Amiga 1200 Keyboard, part 6

Fitting the PCB

The PCB is back! It's really big, barely goes in my backpack with the zip shut. I can get a 104-key modern board in my backpack but not this PCB! It arrived right on time and very carefully packed. This is a simple board so the difficulty rating is pretty low but the manufacturer really has done a great job and I would not hesitate to use them again.

Testing Fit

Does it work?

Building it was easy. The PCB-mount switches stuffed in easily and so did the FFC connector and LED. It works! With DiagROM in the system I tried it out and every key generates the right codes, except for Help and Del. This was my fault - I forgot to solder those two switches! But everything is fine, right down to the Caps Lock LED turning on and off.

Does it fit?

No. I kind of expected to find a few things that needed fixing and I did. This is what comes of not having a piece of 2mm material to fit in place and see where the problems might be before having a PCB made.
1. Too high! The board sits perfectly across the width of the case, right on the thin ledges provided in the bottom case mold. Unfortunately in this position the keyswitches sit up too high.
2. Too thick! The PCB material is too thick to fit under the clips at the front of the Amiga case. That's OK, I can route it back and add a strip of metal attached to the front of the PCB that will fit. As mentioned it is too high anyway.
3. No LED window! The A1200 case has a small PCB with three LEDs in it. The original keyboard has a hole cut out to allow the lid to close. I overlooked this.
4. Flexy! This will definitely require aluminium angle at the top edge to stop the flex, as expected.
5. WTF? Check out the weird footprint below - this happened with the TAB key and the numpad '(' - both keys on the top left of a group. Both showed that they had the right footprint in KiCAD. Both corrected instantly as soon as I selected the footprint again, while making rev 2. You can see the central pin for the keyswitch has moved down. Easily fixed with a round file but I would rather it is in the right place. Bad Footprint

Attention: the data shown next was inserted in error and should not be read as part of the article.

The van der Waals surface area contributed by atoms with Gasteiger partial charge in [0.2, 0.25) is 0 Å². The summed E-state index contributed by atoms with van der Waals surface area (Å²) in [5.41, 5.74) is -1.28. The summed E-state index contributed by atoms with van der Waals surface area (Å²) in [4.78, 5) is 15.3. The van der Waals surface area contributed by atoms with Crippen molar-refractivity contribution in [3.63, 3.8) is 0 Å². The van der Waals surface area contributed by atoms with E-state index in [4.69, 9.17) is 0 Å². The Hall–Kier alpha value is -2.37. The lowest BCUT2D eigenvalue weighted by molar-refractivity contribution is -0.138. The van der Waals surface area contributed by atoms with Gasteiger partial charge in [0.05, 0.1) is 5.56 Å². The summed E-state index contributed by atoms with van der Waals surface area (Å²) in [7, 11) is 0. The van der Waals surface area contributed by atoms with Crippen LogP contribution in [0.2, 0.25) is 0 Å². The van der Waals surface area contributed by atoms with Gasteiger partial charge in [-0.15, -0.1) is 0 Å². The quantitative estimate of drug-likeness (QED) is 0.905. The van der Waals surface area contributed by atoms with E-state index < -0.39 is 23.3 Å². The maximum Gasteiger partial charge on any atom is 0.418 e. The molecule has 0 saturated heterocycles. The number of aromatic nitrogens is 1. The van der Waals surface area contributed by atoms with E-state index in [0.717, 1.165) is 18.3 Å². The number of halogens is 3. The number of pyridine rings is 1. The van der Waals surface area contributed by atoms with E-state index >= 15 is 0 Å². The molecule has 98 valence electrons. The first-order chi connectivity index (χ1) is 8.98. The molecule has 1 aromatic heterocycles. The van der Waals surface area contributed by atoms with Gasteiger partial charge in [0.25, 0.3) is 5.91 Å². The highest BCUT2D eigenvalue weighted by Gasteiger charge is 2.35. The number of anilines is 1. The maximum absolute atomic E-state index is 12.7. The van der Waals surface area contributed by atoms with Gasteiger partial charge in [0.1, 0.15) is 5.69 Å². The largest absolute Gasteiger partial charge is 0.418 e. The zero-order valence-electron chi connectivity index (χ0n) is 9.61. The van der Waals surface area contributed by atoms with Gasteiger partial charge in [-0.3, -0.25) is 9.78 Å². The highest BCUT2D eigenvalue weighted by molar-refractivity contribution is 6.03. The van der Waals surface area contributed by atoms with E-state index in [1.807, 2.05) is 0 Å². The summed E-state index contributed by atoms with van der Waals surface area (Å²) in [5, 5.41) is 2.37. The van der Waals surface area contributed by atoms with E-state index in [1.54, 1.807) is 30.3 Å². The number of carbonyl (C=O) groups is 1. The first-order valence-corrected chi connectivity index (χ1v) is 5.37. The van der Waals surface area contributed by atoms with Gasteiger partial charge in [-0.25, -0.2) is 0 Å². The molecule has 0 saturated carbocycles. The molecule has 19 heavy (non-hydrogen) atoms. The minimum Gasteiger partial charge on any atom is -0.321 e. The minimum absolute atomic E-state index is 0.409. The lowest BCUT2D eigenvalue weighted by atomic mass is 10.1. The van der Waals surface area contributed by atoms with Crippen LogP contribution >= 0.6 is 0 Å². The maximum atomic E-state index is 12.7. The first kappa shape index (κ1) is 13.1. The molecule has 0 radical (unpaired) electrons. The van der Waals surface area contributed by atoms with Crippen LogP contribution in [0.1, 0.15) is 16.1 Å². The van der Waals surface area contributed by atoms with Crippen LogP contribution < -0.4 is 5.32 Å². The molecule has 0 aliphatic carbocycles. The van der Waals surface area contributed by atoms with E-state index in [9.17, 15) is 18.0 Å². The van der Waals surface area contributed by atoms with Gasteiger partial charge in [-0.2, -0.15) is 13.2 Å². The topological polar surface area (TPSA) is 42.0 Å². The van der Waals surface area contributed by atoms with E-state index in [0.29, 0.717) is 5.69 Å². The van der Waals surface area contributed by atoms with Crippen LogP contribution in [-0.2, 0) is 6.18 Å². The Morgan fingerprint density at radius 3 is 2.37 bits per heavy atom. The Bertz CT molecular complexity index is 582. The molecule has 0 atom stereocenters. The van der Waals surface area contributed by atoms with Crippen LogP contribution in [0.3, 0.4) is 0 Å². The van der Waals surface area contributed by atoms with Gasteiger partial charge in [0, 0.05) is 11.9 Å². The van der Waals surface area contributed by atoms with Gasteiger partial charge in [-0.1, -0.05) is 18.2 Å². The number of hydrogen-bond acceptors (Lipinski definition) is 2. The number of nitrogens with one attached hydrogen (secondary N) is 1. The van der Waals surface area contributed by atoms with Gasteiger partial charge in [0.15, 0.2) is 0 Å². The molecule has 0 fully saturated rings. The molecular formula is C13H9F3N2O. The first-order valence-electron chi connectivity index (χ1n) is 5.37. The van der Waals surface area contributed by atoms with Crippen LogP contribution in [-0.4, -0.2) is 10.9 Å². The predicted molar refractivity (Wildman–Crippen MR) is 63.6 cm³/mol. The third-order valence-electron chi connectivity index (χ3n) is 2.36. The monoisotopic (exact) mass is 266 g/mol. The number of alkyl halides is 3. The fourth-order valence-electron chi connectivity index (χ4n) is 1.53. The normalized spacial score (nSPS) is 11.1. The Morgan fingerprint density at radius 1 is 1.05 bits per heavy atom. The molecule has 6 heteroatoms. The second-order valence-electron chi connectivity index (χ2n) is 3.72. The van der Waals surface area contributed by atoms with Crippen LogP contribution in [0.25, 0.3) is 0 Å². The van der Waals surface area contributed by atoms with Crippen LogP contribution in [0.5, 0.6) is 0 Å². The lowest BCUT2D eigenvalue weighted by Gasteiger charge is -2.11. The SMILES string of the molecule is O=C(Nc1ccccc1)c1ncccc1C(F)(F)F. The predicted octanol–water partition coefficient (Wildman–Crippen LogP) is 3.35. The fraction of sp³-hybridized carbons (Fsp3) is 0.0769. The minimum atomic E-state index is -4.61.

Though I want the stiffness of 2mm PCB material here it's too thick to go in the clips at the bottom of the case. I will need to cut the board back and attach a piece of 1mm aluminium, stepped down to the level of the clips. Too Thick

And the keycaps sit too high when the PCB is sitting on top of the case supports. The entire PCB needs to be lowered within the case. Too High

Make it fit - lower It

Sitting up on the supports makes the keys too high. The only thing to do is trim the edge of the board so that it can drop down inside the case, below the supports, but still be supported somehow. There is room for screws and brackets if careful. Is there an aluminium extrusion somewhere that could do this? A quick search produced no joy, at one end Bunnings with a lot of standard and chunky extrusions that don't look useful and at the other end a lot of industrial suppliers that can probably do anything but say "call us for a quote". Small quantities of unusual angle could easily cost more than my whole project, so I gave that up.